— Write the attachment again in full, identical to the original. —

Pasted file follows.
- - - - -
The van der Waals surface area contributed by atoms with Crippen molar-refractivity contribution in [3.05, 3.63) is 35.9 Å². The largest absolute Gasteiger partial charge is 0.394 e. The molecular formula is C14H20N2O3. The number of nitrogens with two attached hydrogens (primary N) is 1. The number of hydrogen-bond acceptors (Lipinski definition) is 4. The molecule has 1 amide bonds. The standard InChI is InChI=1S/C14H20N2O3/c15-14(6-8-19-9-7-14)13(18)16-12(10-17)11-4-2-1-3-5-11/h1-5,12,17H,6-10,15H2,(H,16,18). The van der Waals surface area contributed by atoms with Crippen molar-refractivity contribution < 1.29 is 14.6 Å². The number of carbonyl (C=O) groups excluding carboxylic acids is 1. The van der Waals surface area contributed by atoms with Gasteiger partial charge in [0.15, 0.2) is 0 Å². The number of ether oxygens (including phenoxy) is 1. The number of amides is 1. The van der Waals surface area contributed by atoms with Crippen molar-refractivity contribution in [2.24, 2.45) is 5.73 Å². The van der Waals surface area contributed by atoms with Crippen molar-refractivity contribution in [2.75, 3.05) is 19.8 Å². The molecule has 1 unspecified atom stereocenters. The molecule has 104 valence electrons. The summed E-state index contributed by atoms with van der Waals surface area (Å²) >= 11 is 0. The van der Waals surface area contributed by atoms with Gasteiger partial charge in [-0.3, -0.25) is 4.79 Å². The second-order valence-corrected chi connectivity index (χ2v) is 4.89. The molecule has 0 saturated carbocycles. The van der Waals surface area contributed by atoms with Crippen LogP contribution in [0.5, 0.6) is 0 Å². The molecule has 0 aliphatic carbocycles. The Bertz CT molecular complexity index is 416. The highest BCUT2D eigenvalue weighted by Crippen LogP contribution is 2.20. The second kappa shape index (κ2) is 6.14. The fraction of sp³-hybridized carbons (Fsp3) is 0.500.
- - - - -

The van der Waals surface area contributed by atoms with Crippen molar-refractivity contribution in [3.05, 3.63) is 35.9 Å². The largest absolute Gasteiger partial charge is 0.394 e. The molecular formula is C14H20N2O3. The number of nitrogens with two attached hydrogens (primary N) is 1. The number of hydrogen-bond acceptors (Lipinski definition) is 4. The molecule has 1 amide bonds. The standard InChI is InChI=1S/C14H20N2O3/c15-14(6-8-19-9-7-14)13(18)16-12(10-17)11-4-2-1-3-5-11/h1-5,12,17H,6-10,15H2,(H,16,18). The van der Waals surface area contributed by atoms with Crippen molar-refractivity contribution < 1.29 is 14.6 Å². The number of carbonyl (C=O) groups excluding carboxylic acids is 1. The van der Waals surface area contributed by atoms with Gasteiger partial charge in [0.15, 0.2) is 0 Å². The number of ether oxygens (including phenoxy) is 1. The number of amides is 1. The van der Waals surface area contributed by atoms with Crippen molar-refractivity contribution in [2.24, 2.45) is 5.73 Å². The van der Waals surface area contributed by atoms with Crippen molar-refractivity contribution in [2.75, 3.05) is 19.8 Å². The molecule has 1 unspecified atom stereocenters. The molecule has 104 valence electrons. The summed E-state index contributed by atoms with van der Waals surface area (Å²) >= 11 is 0. The van der Waals surface area contributed by atoms with Gasteiger partial charge in [-0.3, -0.25) is 4.79 Å². The second-order valence-corrected chi connectivity index (χ2v) is 4.89. The molecule has 0 saturated carbocycles. The van der Waals surface area contributed by atoms with Crippen LogP contribution in [0.5, 0.6) is 0 Å². The molecule has 0 aliphatic carbocycles. The Bertz CT molecular complexity index is 416. The highest BCUT2D eigenvalue weighted by Crippen LogP contribution is 2.20. The second kappa shape index (κ2) is 6.14. The fraction of sp³-hybridized carbons (Fsp3) is 0.500.